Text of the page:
"the Marschallin's dressing room"
from Der Rosenkavalier
(The Knight of the Rose)

Original plate (not a modern reproduction)
rescued from a 1980 publication of Erte's costumes and set designs
for the comic opera by Richard Strauss.
In 1978, at 86 years old, Erte agreed to design for the small European opera company Glyndebourne, for a fee smaller than he usually commanded for a singe poster, because he had "been waiting all his life for someone to ask him to design Der Rosenkavalier". He asked that the opera be set in the middle of the nineteenth century, so he could use the starker outline and darker color of male attire of the later period, as well as the highly romantic women's fashions, thus retaining the element of the exquisite, and the fantasy of what could be seen as an "adult fairy tale". The designs delivered to Glyndebourne in January, 1980 made Erte's statement about what is probably the most feminine opera ever written. Erte was seen as a living legend, "the inventor of a unique and unmistakable visual language embodying the female form."

This plate is in very good condition, on semi-glossy paper.
The edge that was bound in is a little rough, and slightly wrinkled,
tip of corner slightly creased.
This is the original 1980 reproduction print, it is not a copy from a laser printer, or otherwise.

plate size: 9 1/4 X 12 1/4 inches
printed area (not including caption): 7 5/8 X 10 5/8 inches

Caption ("Set for Act I, Scene 2: the Marschallin's dressing room.") and page number below,
the back side has another image.

Highly suitable for framing!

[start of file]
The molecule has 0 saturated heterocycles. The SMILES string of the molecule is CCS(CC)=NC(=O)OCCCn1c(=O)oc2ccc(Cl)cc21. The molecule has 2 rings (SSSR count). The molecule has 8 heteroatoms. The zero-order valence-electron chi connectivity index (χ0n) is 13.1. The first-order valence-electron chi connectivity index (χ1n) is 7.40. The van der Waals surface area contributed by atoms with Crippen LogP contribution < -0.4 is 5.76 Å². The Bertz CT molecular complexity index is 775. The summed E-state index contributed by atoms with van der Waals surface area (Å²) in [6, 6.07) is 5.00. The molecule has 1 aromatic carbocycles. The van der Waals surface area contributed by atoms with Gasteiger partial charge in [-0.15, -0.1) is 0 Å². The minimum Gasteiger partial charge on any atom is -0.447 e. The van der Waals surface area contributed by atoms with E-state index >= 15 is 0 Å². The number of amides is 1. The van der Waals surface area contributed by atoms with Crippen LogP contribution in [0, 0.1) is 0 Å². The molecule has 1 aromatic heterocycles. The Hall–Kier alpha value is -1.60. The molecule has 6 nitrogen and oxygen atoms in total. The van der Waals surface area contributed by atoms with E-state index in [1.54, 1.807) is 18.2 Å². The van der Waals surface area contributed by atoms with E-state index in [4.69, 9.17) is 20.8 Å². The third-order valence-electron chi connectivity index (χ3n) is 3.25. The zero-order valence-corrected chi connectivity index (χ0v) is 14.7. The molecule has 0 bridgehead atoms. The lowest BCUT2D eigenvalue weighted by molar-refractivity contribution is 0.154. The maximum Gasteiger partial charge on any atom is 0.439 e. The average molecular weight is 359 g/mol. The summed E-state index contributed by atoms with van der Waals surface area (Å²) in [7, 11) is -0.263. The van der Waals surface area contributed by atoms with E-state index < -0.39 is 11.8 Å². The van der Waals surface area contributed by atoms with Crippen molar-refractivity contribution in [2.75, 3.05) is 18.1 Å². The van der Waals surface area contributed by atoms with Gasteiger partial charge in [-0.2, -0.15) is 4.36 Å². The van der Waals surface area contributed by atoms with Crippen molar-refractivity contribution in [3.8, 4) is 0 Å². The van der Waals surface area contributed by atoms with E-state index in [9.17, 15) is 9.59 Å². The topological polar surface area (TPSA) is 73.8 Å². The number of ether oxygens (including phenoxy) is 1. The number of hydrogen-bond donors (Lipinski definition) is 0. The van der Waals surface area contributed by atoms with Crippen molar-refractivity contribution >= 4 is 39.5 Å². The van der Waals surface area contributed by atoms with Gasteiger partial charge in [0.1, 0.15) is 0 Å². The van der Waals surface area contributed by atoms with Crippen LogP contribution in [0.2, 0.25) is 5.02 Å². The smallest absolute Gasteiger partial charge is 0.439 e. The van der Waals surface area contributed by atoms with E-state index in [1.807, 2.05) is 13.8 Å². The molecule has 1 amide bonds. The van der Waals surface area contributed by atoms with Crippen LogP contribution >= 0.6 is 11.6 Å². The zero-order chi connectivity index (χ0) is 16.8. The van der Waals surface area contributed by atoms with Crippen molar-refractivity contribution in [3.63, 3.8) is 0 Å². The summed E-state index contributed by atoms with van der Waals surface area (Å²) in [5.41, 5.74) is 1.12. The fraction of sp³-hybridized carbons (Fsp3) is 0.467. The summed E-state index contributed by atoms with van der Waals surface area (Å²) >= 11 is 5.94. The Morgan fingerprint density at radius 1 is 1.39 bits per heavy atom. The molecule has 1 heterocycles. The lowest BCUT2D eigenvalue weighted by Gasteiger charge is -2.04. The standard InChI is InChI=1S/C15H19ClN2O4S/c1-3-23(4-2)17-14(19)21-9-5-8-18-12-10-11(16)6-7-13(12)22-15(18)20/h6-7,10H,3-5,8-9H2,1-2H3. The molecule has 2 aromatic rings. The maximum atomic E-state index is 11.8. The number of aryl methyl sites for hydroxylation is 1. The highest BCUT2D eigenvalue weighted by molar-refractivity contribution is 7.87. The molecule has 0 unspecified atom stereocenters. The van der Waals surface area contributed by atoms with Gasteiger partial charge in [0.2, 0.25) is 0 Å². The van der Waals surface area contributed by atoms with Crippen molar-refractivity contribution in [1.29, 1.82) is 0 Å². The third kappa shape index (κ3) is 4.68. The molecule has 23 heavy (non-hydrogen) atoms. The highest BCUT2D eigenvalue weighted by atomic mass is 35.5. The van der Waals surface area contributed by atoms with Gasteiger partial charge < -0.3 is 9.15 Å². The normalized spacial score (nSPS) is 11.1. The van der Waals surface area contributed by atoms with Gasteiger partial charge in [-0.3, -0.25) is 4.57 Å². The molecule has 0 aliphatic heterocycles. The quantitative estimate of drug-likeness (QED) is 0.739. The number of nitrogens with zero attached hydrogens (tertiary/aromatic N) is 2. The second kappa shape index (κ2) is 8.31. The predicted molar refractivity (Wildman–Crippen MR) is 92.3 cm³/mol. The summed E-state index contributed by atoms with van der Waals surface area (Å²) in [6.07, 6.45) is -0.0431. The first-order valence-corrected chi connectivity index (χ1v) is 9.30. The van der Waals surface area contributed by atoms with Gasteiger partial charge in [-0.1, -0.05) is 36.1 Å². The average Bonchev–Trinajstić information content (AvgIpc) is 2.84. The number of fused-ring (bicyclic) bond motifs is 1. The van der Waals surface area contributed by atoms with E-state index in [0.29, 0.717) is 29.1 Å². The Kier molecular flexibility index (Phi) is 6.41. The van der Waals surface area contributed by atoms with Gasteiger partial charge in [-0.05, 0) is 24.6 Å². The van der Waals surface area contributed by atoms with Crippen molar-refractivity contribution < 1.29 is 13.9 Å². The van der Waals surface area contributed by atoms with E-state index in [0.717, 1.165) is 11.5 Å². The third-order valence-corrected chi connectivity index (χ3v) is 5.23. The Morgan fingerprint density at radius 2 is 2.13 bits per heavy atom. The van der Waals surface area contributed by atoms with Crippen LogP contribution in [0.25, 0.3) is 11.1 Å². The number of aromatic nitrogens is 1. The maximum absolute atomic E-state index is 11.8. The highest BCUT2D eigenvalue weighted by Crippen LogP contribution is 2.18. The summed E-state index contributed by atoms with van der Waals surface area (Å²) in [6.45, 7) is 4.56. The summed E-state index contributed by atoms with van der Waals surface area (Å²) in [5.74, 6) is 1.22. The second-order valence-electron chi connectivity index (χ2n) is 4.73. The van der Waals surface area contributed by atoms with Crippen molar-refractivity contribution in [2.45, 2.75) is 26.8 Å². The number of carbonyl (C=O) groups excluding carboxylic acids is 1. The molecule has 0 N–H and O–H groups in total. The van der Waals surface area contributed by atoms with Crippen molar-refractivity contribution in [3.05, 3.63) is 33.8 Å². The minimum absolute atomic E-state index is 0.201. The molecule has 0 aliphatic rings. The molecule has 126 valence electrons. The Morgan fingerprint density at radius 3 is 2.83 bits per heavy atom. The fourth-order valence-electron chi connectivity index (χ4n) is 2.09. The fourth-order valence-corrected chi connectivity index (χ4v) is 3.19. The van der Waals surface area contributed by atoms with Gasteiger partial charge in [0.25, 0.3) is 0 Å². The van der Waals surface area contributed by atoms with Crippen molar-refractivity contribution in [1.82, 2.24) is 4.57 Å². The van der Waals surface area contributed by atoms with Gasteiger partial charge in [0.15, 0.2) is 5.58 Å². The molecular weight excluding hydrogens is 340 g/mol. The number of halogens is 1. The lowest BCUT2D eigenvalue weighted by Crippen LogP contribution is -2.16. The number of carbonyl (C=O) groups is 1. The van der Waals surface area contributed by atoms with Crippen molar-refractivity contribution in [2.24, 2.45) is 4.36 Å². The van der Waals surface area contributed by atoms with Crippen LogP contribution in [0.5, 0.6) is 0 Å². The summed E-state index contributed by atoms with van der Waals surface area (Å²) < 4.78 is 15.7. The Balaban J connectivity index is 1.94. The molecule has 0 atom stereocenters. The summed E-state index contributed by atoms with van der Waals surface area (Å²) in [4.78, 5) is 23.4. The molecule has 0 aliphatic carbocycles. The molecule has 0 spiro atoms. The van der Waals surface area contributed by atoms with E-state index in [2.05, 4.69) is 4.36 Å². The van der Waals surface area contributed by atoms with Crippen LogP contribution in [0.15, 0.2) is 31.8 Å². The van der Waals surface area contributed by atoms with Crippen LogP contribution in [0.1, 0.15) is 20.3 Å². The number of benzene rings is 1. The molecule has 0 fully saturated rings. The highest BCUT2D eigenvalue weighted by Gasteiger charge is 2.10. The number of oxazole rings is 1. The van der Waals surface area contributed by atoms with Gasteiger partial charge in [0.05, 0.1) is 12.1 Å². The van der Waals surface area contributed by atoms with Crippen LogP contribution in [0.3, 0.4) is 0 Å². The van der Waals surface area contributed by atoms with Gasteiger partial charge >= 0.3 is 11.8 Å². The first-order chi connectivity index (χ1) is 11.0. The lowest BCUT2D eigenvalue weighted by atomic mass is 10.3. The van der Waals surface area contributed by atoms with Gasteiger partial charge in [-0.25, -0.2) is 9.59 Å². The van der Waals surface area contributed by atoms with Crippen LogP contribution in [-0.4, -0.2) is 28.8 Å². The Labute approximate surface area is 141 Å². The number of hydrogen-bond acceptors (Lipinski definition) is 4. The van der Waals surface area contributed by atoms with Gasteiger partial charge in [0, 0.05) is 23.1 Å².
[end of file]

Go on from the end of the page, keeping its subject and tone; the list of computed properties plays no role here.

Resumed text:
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Romaine de Tirtoff (1892-1990), was an artist and designer of diverse talents, excelling in the fields of fashion, jewellery, graphic arts, costume & set design, and interior decor. Born in St.Petersburg, Russia, he moved to Paris in 1910 to pursue a careeer as a designer, and assumed the pseudonym Erte' (from the French pronunciation of his initials), to avoid disgracing his father, who wanted him to continue the family tradition and become a naval officer. In 1915 he secured a substantial contract with Harper's Bazaar magazine. Between 1915 and 1937 he designed over 200 of the magazine's covers, and his illustrations appeared in other notable magazines. Erte' is probably most famous for his sophisticated, glamorous fashion designs, which captured the Art Deco style so well, and his ideas and art still influence fashion today. In 1925, he was brought to Hollywood to design sets and costumes for silent films. There was a major renewal of interest in his art with the Art Deco revival in the 1960's, and he branched out into the realm of limited edition prints, bronzes, and wearable art. His work can be found in the collections of several well-known museums,
including the Metropolitan Museum of Art.